best way to use wetting agent?

Discussion in 'Black and White' started by chris_hutchins, Mar 31, 2005.

  1. *newbie alert!*

    The first film i developed had 'orrible water marks on it so I've
    got myself some wetting agent. What is the best way to use it?
    Someone mentioned spraying it on but I can't find the thread now.
    Would you still you use the same dilution if you did this? It's
    Jessops own btw and suggests 1:500 dilution.

    cheers for your help.

  2. Buy a eye dropper to keep it in. I then add around a half a dropper to a 4 reel tank after I
    have finished washing the film. I agitate the film for around 30 sec,. and then pull the reels
    out one at a time. I take the film off the reel and run a squeege once down the film from
    top to bottom and then hang it in a bathroom till dry. If you do not have a squeege you
    can use a clean sponge or run the film between your fingers. A squeege is best. Rinse out
    the tank and reels before you dry and use them again.
  3. Here is how I do use it. For a two-reel tank, 3 or 4 drops is good, and then agitate for 30 seconds just to make sure the film is covered well. Hold the film at a 45-degree angle when it is out of the reel for a few moments. This will allow most of the water to run to the edge and then down the film as opposed to running down the frames to the bottom. Then hang your film wherever it usually dries. In my experience, the longer the drying time, the less likelihood of spots. Using fingers or a squeegee can sometimes result in long scratches down the length of the film, although some people swear by it.

    - Randy
  4. Don't use the wetting agent on film still on your reels. Instead put the film in an open tray and wash it there.
    Some wetting agent buildups can make the loading of the reels difficult as you use it.
    Same thing applies (although because of a different reason) with the stabilizer from e6 procedure.
  5. Dear Chris,

    A very reasonable question. However, I would like to suggest that when using any product you are new to, read the instructions included and follow them exactly as written. After you have some experience with the product you may feel that the procedures can be improved to match the way you work.
  6. I forgot to mention that I use Photo-Flo (200) so 3 drops is about right for me. Since you are looking for 1:500, try 1 drop for a two reel tank, or 2 drops at most if 1 drop seems not to do the trick. As for scum buildup, if used in the proper dilution, and the reels are washed as they should be after each use, you should not have any problems. If you don't dilute enough, you can get scum on the film, tank, and reels that may cause problems.

    You can wash outside the reels as Alessandro suggested. Just take the film out of the reel and carefully hold each end in your fingertips. Be sure not to hold it too far from the end as you may touch the end frame. Lower the film into a tray and see-saw it by raising and lowering each hand opposite the other so that the lower part of the film slides back and forth through the water/wetting agent. Repeat a few times and then go on as before to dry.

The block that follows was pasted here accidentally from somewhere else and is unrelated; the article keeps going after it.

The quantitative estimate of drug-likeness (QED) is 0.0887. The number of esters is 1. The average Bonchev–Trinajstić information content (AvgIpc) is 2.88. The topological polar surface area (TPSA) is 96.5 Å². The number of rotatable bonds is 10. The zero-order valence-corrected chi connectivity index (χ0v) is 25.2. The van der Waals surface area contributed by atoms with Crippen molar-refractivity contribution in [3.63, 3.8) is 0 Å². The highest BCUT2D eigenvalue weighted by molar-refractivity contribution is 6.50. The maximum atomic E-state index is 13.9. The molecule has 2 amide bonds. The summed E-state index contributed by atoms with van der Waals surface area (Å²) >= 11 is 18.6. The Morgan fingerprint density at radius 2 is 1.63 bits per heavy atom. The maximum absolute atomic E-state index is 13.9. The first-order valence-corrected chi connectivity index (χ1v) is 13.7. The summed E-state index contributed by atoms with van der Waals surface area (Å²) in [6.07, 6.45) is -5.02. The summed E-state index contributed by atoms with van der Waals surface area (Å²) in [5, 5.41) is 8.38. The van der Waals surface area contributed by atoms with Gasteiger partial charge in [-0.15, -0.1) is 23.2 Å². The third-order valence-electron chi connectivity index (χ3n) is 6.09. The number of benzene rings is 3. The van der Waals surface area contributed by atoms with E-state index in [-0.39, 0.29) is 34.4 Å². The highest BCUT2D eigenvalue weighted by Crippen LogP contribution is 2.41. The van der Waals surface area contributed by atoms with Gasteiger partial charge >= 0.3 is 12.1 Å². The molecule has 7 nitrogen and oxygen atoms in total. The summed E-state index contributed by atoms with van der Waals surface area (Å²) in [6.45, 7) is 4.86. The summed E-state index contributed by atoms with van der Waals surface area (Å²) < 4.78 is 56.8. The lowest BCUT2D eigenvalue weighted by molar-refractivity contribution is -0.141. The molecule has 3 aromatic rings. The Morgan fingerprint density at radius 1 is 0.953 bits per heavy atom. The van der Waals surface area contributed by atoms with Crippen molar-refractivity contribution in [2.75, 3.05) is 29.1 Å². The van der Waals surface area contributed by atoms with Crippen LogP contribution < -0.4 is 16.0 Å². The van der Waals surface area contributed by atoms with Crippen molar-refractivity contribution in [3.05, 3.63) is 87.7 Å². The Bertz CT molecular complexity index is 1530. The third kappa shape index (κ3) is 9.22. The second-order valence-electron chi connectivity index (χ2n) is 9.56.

- Randy
  7. Well, you sure have some options here Chris! My own method is one drop per
    reel, agitate for 30 seconds, then pull it out after 2 minutes. The only
    consistant results I got with a squeege were scratches on my negs, so I just
    hang it to dry now. Works for me. Like sugessted, follow the instructions, and
    then tweek your method if you don't like the results.

    I use distilled for most of my mixed photo chemicals-- better safe than sorry. By the way, are you certain you washed the film REAL GOOD prior to the rinal rinse in wetting agent? Heaven forbid you contaminated that!
  9. I have seen some really nice fine grain with the old tm400 and D76 by another photographer. Then he tried distilled water D76. Hugh grain resulted. Beware as my results were the same as his. Chicago water.

    Follow instructions with the photo flow. Lots of people say a few drops. I get water spots that way. 1:200 works fine for me.

    Get a rubber ear syringe from the drug store and wash down the hanging film top to bottom several times. Rinse syringe as new 10 times and before and after use. Store so it drains into a bottle.

    Don`t squeegee as sooner or later you will drag a piece of debris down the whole roll for a nice long wavy scratch. Sponges are worse as there is no way to clean them. Fingers aren`t too good either.
  10. Mix wetting agent with distilled or de-ionized water, never keep it more than 2 days, it will grow algae but you won't see it for a long time and the stuff is merrily eating away at your emulsion.

  11. NEVER squeegee, NEVER use your fingers! Don't take the chance on something scratching your film. Just hang the film to dry with a clothpin on each end.

    As far as using wetting agent with the film on the reels, go right ahead. Just rinse the reels well before before letting them dry.
  12. Here's something else. The instructions I found mentioned NOT agitating the film and photo-flo. After washing, with the film still on the reel, I drop the (stainless steel) reel into a bucket of diluted photoflo. The reel is fully covered of course. After a minute, pull out the reel and let it drain a little, and then remove the film, and squeegee with my fingers, making sure to be gentle. The film dries in an film dryer within 10 minutes and I'm off to make a contact sheet.